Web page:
Sunday, 3 May 2015

Mistaking Numeratives And Epithets For Reference Items

Martin (1992: 113):
For selective Deictics the basic distinction has to do with selection on the basis of order, as realised through ordinative Numeratives and selection on the basis of quality, as realised through superlative EpithetsOrder is realised through ordinal numerals (first, second, third, etc.) or position in time and space (e.g. next, last, final, ultimate, penultimate etc.)Quality is realised through superlative adjectives, where these are not simply attitudinal; note that in He made the dumbest moves the superlative morphology is not phoric if the dumbest moves simply means 'some very dumb moves worth exclaiming about'.  The opposition between order and quality is illustrated in [3:35]:
[3:35]          Which one will we take?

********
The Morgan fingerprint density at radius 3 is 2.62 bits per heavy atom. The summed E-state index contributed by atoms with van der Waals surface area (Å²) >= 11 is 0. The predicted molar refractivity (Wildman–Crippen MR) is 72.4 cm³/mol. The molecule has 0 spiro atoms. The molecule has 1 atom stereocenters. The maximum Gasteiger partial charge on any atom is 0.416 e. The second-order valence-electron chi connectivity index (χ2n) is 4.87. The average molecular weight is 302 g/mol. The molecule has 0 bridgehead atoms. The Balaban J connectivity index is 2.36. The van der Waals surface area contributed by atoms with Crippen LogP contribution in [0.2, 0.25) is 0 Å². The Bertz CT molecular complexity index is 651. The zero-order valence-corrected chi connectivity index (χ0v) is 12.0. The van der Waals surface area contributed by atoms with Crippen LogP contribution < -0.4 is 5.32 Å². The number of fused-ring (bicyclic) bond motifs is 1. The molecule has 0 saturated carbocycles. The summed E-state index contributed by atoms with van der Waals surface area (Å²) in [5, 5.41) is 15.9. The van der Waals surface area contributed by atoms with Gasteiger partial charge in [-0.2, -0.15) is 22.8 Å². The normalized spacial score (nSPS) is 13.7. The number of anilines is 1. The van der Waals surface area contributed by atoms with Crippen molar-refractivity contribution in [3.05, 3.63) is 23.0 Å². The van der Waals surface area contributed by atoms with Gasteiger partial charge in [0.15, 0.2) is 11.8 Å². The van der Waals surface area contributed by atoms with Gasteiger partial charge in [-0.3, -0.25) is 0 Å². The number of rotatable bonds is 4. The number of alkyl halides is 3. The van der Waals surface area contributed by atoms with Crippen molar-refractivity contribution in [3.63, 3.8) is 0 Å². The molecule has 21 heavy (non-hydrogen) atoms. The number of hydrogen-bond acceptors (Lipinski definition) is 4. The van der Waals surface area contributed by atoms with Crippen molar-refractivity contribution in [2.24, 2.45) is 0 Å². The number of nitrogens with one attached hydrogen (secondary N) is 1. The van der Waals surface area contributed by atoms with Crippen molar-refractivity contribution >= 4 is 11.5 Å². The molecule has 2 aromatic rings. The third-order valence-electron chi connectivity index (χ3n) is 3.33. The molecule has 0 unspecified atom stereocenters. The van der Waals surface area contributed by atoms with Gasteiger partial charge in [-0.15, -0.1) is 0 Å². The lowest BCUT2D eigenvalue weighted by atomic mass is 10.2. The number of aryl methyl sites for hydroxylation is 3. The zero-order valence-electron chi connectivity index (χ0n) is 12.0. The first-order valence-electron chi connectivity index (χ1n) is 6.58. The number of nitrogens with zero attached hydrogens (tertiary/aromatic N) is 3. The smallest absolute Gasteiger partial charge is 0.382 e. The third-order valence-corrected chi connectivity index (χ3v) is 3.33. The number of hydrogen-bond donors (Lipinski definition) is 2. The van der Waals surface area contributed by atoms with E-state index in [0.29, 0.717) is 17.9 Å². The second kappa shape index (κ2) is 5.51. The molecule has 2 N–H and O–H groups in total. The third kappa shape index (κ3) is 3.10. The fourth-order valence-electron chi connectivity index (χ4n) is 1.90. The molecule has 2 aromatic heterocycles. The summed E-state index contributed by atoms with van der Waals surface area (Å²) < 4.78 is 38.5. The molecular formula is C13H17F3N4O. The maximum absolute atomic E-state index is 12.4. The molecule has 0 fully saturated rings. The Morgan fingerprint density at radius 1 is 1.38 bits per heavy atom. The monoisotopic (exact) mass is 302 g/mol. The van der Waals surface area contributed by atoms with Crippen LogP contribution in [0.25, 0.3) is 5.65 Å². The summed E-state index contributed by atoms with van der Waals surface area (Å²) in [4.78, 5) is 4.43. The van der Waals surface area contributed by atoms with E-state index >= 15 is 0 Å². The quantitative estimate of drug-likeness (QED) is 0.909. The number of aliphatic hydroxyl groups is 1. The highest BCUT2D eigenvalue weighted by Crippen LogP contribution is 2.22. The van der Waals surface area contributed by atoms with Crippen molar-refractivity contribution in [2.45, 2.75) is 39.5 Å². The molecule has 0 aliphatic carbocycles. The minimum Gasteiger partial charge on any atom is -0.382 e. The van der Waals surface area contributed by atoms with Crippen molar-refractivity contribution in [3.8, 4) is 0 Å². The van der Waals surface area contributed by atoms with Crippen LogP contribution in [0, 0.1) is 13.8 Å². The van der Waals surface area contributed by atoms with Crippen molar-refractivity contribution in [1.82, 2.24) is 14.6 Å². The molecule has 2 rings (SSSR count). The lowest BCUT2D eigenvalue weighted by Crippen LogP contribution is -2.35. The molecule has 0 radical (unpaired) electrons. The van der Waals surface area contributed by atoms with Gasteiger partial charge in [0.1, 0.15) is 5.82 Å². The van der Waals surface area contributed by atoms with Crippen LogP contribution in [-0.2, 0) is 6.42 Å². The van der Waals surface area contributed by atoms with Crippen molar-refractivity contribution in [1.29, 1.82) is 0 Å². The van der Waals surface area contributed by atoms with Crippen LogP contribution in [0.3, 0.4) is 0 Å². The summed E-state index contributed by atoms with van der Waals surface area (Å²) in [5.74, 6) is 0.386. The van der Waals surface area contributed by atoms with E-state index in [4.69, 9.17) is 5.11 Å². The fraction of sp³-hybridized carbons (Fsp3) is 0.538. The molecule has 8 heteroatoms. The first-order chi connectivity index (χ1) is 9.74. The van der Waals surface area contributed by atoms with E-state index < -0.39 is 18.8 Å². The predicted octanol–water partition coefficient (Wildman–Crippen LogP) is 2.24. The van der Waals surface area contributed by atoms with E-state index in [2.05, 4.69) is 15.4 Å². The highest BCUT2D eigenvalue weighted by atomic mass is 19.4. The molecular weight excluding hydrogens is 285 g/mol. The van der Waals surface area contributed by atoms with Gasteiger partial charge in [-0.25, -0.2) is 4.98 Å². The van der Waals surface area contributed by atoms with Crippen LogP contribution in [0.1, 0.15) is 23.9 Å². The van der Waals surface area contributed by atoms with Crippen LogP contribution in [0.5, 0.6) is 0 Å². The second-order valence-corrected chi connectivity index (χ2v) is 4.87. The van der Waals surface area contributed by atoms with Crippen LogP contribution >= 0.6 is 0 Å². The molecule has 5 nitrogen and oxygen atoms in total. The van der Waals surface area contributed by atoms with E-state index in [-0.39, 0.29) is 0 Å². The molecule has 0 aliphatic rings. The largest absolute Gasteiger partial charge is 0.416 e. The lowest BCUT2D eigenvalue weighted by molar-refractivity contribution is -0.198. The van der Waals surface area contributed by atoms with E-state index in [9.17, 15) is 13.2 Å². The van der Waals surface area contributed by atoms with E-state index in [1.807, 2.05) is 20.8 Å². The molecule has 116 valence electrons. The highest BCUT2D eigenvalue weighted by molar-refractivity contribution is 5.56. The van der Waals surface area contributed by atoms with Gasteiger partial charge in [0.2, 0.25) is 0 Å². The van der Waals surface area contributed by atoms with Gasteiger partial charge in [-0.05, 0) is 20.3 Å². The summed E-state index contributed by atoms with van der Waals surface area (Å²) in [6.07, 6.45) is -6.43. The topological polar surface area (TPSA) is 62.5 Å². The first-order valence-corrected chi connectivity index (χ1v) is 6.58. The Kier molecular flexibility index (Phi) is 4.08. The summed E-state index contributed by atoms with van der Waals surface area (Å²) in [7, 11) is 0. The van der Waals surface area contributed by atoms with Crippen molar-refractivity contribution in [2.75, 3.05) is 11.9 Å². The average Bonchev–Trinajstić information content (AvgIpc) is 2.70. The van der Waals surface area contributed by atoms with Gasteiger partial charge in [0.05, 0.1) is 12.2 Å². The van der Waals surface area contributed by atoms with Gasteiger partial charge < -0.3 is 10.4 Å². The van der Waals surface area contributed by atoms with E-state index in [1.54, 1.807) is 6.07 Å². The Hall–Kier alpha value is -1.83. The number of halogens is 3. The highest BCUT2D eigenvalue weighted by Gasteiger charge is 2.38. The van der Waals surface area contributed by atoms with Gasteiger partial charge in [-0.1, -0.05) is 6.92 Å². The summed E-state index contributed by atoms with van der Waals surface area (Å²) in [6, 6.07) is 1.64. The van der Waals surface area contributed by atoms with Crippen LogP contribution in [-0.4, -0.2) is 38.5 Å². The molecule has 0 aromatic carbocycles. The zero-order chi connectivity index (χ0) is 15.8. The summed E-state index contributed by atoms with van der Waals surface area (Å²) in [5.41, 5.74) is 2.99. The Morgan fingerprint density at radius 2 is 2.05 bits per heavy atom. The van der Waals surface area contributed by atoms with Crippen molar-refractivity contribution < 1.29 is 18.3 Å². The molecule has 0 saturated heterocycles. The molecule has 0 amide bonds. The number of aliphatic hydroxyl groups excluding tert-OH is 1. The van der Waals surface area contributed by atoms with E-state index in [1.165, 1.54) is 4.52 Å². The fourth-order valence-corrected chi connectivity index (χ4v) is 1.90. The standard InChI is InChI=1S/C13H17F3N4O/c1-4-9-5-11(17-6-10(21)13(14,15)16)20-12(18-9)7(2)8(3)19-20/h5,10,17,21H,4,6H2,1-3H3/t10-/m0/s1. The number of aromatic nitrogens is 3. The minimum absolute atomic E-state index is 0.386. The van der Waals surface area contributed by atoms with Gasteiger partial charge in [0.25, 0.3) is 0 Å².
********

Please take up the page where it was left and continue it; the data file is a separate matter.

ORDER            — The next one/the last one/the penultimate one etc.
QUALITY         — The biggest one/the flattest one/the reddest one etc.

Blogger Comments:

[1] This continues the mistaking of nominal group deixis (interpersonal metafunction realised structurally) for reference (textual metafunction realised non-structurally), and the rebranding of the grammatical misunderstanding as discourse semantics.

[2] This continues the mistaking of the construal of experience as participants realised by nominal groups (experiential metafunction) with the cohesive resource of reference (textual metafunction), and the rebranding of the grammatical misunderstanding as discourse semantics.

[3] The claim here is that order is realised by position in time and space.  On the one hand, this presents a definition as an interstratal relation; on the other hand, it reverses the levels of abstraction in the definition such that the Token ('order') is realised by the Value ('position in time and space').

[4] To be clear, in SFL theory, all of these function as ordinative Numerative; see Halliday & Matthiessen (2014: 375).

[5] Note that 'superlative' means expressing the highest or very high degree of a quality, and that, in SFL theory, superlatives do not function as reference items, since they do not present an identity as recoverable.

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